Jean, our oldest member at 98, when I talked about this first Mark on Tuesday commented that she’s been a part of our church for a long time, but we still have a lot to learn about being disciples.  I love Jean’s experience and her honesty.  To be a Christian is a lifelong exercise in becoming a disciple.  The Bible Study conversation was also right on target, helping us think more clearly about new ways to grow in love and commitment, with the knowledge that we are always reforming and transforming as we move forward.  It is a lifelong calling.

Today our 2nd Mark of a Vital Congregation is “Intentional Authentic Evangelism”.  You can read a very detailed explanation of that in the bulletin, on page 5.  But I like how Ruth Andes presented it as simply as she could in our newsletter:  “Intentional Authentic Evangelism” means sharing the Good News by merging God’s story with your story in our relationships with those in our lives.

This kind of story-telling is not accidental, it is intentional.  As Christians, our intention is to find ways to share the Good News with the people whom we know and meet.  We sometimes think this is hugely complicated and only for those with the deepest knowledge and highest commitment to Jesus Christ.  So I like how Ruth phrased it: merging God’s story with your story and then talking about it with others.

After worship today, we encourage you to stay for our Fellowship time in the Dining Room, not only because of the great goodies being served, but because we have a project for everyone, children and adults. Everyone will make a Friendship Bracelet.  Make one, share it with someone, and then tell that person something about your story. It’s intentional, It’s authentic.  It’s evangelism.  It’s that simple.

A few minutes ago, I read one of the longest readings we ever do on a Sunday morning, the story of Jesus meeting the woman at the well.  What appears to be a simple conversation is actually filled with tension and risk. It’s a dangerous conversation. Yet it opens a door, it opens a window, into a new possibility.  And in the end the whole town is touched by it.

First of all, this well was a well-known hot spot for romance. Jacob and Rachel had met here many long years before and everyone remembered that story.  But unrelated men and women were not supposed to talk in a public place without some sort of chaperone, and Jesus, a stranger, broke several rules by initiating a conversation with this woman from the village.

Second of all, people could be beaten up and killed for a conversation like this conversation at the well.  You see, Jesus was a Jew, and the woman was a Samaritan.  This translation in the Message puts it more bluntly than some other translations:  “Jews wouldn’t be caught dead speaking to Samaritan!”  It was very dangerous:  threats and curses shouted, stones thrown, and angry mobs.  By initiating a conversation with the Samaritan woman Jesus was asking for big trouble.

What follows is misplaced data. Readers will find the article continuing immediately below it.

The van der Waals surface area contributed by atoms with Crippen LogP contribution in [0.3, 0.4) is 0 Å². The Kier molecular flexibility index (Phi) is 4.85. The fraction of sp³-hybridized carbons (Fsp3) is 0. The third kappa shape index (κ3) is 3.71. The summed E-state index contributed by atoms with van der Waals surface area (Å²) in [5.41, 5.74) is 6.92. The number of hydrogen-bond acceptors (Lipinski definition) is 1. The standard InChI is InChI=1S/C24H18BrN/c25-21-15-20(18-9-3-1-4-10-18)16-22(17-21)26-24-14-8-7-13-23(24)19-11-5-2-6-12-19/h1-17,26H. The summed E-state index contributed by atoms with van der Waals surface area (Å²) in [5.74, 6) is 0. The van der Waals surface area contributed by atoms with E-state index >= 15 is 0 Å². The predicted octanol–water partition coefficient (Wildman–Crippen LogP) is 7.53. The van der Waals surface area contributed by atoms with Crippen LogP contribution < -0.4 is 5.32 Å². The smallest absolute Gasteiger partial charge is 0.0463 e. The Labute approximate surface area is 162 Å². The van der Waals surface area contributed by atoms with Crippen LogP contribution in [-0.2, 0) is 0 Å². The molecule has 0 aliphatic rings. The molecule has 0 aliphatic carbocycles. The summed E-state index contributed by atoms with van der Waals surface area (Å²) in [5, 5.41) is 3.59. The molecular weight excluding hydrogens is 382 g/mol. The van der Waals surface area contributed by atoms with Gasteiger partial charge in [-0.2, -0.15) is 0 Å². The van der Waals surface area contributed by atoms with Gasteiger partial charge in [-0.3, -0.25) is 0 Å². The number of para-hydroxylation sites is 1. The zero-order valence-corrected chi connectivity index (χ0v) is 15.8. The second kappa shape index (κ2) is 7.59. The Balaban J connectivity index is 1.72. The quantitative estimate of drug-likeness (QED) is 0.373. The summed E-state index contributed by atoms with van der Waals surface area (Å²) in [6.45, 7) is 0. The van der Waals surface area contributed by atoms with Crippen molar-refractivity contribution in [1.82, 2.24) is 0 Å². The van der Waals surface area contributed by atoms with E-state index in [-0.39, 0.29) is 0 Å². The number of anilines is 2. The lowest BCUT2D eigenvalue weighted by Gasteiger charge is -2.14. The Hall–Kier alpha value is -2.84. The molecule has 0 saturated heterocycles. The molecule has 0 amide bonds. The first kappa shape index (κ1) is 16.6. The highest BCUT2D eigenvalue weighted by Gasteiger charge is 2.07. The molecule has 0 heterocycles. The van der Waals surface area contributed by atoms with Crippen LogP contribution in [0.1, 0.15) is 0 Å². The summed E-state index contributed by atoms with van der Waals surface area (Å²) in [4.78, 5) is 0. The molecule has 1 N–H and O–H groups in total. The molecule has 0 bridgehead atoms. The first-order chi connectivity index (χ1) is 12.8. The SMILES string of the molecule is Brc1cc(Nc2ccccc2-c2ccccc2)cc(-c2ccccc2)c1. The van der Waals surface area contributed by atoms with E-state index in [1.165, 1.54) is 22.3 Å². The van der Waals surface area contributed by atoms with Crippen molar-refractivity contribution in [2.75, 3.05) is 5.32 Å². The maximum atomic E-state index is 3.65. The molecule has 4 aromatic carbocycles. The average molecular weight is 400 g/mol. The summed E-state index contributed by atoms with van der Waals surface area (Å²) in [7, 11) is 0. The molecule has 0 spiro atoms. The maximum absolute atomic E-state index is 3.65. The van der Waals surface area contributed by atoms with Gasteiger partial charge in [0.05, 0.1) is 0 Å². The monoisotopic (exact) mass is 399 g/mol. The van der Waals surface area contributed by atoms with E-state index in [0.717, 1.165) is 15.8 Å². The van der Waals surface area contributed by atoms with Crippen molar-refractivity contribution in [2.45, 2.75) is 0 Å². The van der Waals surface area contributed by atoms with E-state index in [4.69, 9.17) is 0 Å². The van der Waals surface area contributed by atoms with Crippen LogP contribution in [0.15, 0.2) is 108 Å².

But I think we can be challenged by this story.  When you complete your Friendship Bracelet after the service, you could give it to your best friend and that would be a very good thing.  But you could also offer it to someone who is not your best friend at all.  Offering a friendship bracelet is evangelism, especially if you are crossing some sort of boundary to reach out to someone who is not exactly like you.   And especially if you have a story to go along with the gift, your story becomes God’s story.

My friend Jim Rice, who used to work for this Presbytery over three decades, once told me his definition of evangelism, his definition for sharing the Good news.  The Good News happens when one beggar tells another beggar where bread can be found today.

You can see that happening at the well in Samaria.  At the start it’s about water.  Its’s not about faith or commitment, or Scripture or doctrine.  Jesus and the woman are just talking about water, and how to draw it out of the well.  Their conversation could have been about bread, and where to find it.  It could have been about the weather.  It could have been about the price of fish in the market.  It could have been about taxes, or anything else.

But on this day, it’s about water, and before you know it, they’ve shifted from talking about a cup of cool water on a hot day to talking about living water and never being thirsty again.

Most conversations about faith begin with where people are right now and then talking about that.  Sometimes a window or door opens in that conversation, and we catch a glimpse of so much more, what is and what could be.

I have never gone door to door selling the Gospel, but I enjoy meeting people along the way, telling the part of my story that has merged with God’s story. As a pastor I get to preach and pray and lead Bible Studies, but the place I most enjoy sharing the Gospel is in conversations like this one at the well.

Let’s talk!